It's that time of year again. Kids are going back to school and I'm fielding questions about who among my children are in some sort of preschool program.
Even Danny has questions. His friends are all starting back to preschool next week. This morning, I watched my neighbors daughter while she took her other girl to her preschool open house at the very same preschool Danny attended last year. I tried not to talk too much about where they were going lest he start asking questions again.
Honestly, I've dreaded the questions from him more than those from others. He's asked to go to school and I've wondered if I'm doing the right thing by keeping him out. It's not that our experience was not good last year; we just don't have the desire to invest the money and time in preschool when we'll likely homeschool for at least the foreseeable future.
Anyhow, the past few days, I've had a tough time getting him to stay outside and play. It's been absolutely gorgeous outside. It's like the hurricane over the weekend just cleared the air and it's all fresh and bright again. And all he wants to do is stay inside and paint or color or do crafts. You know, preschool stuff.
Drives me nuts.
Danny has a distinct learning pattern, though. He goes through a very physical phase where he's full of energy, taking risks and mastering physical tasks such as climbing, swimming or basketball. Then he switches gears and is suddenly more interested in fine motor or mental tasks such as writing, painting or working with letters.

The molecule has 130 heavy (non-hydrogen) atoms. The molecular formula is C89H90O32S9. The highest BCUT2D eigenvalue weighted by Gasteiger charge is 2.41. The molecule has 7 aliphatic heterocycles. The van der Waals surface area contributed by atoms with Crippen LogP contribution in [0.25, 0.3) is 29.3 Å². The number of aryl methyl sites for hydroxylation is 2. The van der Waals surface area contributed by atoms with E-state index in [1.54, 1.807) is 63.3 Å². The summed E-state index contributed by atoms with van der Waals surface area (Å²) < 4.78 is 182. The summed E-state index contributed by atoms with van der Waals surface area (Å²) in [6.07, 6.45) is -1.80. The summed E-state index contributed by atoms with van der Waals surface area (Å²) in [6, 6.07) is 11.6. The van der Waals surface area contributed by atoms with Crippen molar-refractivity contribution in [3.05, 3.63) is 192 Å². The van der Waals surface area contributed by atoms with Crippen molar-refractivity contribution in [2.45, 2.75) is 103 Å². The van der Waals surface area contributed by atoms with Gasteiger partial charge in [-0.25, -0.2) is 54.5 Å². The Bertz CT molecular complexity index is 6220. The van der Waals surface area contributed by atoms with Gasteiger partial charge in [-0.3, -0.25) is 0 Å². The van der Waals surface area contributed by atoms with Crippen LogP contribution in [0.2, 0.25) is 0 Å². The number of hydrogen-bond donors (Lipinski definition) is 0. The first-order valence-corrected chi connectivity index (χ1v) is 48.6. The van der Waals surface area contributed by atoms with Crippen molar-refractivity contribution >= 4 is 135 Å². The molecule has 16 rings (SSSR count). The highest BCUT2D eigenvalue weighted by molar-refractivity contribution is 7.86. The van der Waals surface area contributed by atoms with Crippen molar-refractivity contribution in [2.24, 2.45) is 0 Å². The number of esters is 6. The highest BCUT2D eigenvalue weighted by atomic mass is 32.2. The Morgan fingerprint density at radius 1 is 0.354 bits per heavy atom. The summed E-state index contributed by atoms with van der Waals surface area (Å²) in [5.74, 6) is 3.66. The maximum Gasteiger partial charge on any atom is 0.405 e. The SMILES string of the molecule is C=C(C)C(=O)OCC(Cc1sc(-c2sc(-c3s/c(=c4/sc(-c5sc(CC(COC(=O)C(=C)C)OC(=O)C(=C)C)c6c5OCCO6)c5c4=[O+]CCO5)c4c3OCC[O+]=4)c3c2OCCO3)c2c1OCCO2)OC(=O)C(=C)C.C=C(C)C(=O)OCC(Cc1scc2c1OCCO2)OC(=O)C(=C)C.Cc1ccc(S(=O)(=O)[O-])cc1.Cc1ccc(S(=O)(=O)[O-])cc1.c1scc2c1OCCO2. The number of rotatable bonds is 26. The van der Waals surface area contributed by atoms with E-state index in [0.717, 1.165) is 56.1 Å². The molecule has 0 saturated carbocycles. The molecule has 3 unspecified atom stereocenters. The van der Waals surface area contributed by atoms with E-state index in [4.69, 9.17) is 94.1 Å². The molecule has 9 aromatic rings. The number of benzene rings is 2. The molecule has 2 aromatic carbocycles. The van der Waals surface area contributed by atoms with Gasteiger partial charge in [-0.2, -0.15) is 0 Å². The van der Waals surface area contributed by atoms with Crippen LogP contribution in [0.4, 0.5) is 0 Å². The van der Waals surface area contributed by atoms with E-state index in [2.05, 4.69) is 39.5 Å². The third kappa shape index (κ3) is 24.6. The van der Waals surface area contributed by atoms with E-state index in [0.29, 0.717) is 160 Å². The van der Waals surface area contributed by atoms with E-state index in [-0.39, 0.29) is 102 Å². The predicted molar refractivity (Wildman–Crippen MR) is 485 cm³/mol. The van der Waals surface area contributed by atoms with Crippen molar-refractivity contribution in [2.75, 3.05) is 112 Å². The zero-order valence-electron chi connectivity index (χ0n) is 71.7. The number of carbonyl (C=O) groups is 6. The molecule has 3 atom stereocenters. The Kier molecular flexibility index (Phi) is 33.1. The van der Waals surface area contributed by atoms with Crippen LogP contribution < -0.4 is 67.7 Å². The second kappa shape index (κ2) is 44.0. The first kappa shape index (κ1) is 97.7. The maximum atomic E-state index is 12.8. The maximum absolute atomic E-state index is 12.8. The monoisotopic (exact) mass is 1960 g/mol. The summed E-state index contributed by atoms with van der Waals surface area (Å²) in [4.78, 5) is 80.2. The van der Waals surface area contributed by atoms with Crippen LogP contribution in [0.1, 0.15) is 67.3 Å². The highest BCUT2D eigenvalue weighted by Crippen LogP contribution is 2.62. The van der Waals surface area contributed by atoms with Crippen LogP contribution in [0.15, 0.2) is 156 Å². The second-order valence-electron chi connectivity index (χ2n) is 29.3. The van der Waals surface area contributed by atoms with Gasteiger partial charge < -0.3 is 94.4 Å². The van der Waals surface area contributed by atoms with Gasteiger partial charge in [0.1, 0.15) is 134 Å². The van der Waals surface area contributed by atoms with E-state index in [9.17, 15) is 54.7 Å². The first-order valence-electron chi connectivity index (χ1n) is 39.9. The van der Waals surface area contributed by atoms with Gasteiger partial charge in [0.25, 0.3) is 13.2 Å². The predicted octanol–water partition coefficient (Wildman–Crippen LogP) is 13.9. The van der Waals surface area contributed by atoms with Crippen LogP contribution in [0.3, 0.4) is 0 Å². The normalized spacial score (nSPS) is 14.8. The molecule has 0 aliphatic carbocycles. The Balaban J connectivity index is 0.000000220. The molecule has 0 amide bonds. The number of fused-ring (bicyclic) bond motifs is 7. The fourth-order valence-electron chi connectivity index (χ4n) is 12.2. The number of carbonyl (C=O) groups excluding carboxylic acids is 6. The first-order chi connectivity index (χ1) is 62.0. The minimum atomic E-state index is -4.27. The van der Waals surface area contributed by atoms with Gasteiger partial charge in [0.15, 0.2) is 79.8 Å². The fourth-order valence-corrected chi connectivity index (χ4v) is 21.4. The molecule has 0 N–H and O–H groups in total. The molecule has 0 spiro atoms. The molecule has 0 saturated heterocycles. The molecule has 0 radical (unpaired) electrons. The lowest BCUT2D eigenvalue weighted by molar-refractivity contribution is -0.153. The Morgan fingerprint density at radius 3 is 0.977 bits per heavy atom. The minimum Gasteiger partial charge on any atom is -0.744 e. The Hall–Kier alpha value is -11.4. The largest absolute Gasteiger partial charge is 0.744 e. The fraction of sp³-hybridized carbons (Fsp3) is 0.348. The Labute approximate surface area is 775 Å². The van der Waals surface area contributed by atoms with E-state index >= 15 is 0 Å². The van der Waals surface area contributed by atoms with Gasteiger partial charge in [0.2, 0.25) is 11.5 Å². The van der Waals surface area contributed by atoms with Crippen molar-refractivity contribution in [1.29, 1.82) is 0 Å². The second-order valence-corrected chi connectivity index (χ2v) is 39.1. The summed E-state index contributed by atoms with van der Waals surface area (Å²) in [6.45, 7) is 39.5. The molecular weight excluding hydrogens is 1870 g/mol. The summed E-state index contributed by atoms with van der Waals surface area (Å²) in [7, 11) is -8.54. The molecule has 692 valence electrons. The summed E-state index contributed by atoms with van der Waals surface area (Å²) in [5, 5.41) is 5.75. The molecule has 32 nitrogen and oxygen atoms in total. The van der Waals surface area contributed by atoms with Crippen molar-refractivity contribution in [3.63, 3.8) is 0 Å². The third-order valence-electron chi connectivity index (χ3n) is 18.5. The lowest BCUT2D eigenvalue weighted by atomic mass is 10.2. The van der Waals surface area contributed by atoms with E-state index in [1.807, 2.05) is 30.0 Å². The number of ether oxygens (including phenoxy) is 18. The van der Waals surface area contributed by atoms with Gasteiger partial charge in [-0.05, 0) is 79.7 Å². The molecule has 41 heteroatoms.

Sometimes I'm a bit slow to realize when he has switched gears. I really should know better by now than to go against this kid's instincts. I should have figured it out a few days ago when he showed me a figure he had drawn. All on his own. For the first time, actually. It's on my refrigerator.
This afternoon, he was rattling off every excuse in the book to get back inside: I'm sweating; I'm itchy; I'm hot. I relented, eventually. And later found him in our hall pantry closet doing this:
He was in his underwear making "words" with letter magnets on the freezer. Now, I know that these are not words that you would find in the dictionary. But I am of the mind that any effort to string letters together into words is a beneficial activity for a young mind. He's learning how different letters sound together. We sounded a few out. He thought "gronk" was hilarious. We added even more magnetic letters. I pointed out that "C" and "H" together made the "ch" sound and I added them to the "a" and the "s" to make a word that was familiar to him: his cousin Chas' name. Then I noticed that he put the "S" together with two "E"s and an "R." I added an "S" to the end and helped him sound it out.
"SEARS," he shouted. "They have an elevator there." He went in the elevator with his dad a few weeks ago at Sears. Apparently, it was like some sort of amusement ride for him.
I told him that he was having preschool in the closet. He thought that was just grand. He asked me to close the door so the kids couldn't get in. This whole exchange, by the way, lasted less than 10 minutes, maybe even less than 5 minutes.
Later at dinner, Jim asked me quizzically about preschool in the closet. It was then I realized that if anyone ever asks my son if he goes to preschool, he is going to proudly tell them that he has preschool in the closet.
Now that is going to be a lot tougher to explain than homeschooling.